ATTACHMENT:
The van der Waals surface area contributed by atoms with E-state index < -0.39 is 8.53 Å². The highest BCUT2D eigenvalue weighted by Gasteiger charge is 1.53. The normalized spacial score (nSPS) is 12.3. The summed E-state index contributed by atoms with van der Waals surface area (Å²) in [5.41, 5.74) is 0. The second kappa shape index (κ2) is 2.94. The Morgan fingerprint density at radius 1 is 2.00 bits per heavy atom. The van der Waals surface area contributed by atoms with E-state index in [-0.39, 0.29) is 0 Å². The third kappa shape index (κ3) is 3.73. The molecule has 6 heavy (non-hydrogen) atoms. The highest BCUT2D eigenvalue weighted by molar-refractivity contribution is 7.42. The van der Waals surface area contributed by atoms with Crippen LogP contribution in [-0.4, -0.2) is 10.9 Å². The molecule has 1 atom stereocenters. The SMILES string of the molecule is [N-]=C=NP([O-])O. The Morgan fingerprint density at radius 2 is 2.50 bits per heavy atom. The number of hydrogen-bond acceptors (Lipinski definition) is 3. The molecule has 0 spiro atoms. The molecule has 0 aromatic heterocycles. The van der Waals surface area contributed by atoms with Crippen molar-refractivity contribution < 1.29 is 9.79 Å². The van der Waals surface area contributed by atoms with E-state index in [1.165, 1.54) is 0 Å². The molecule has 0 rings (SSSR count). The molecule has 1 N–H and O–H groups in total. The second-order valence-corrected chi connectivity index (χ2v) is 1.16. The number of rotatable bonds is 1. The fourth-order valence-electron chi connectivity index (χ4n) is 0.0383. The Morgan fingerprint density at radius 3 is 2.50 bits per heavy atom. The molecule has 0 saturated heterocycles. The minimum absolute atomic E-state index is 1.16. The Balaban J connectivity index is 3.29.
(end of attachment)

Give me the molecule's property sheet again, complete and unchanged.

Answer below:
The van der Waals surface area contributed by atoms with E-state index < -0.39 is 8.53 Å². The highest BCUT2D eigenvalue weighted by Gasteiger charge is 1.53. The normalized spacial score (nSPS) is 12.3. The summed E-state index contributed by atoms with van der Waals surface area (Å²) in [5.41, 5.74) is 0. The second kappa shape index (κ2) is 2.94. The Morgan fingerprint density at radius 1 is 2.00 bits per heavy atom. The van der Waals surface area contributed by atoms with E-state index in [-0.39, 0.29) is 0 Å². The third kappa shape index (κ3) is 3.73. The molecule has 6 heavy (non-hydrogen) atoms. The highest BCUT2D eigenvalue weighted by molar-refractivity contribution is 7.42. The van der Waals surface area contributed by atoms with Crippen LogP contribution in [-0.4, -0.2) is 10.9 Å². The molecule has 1 atom stereocenters. The SMILES string of the molecule is [N-]=C=NP([O-])O. The Morgan fingerprint density at radius 2 is 2.50 bits per heavy atom. The number of hydrogen-bond acceptors (Lipinski definition) is 3. The molecule has 0 spiro atoms. The molecule has 0 aromatic heterocycles. The van der Waals surface area contributed by atoms with Crippen molar-refractivity contribution < 1.29 is 9.79 Å². The van der Waals surface area contributed by atoms with E-state index in [1.165, 1.54) is 0 Å². The molecule has 0 rings (SSSR count). The molecule has 1 N–H and O–H groups in total. The second-order valence-corrected chi connectivity index (χ2v) is 1.16. The number of rotatable bonds is 1. The fourth-order valence-electron chi connectivity index (χ4n) is 0.0383. The Morgan fingerprint density at radius 3 is 2.50 bits per heavy atom. The molecule has 0 saturated heterocycles. The minimum absolute atomic E-state index is 1.16. The Balaban J connectivity index is 3.29.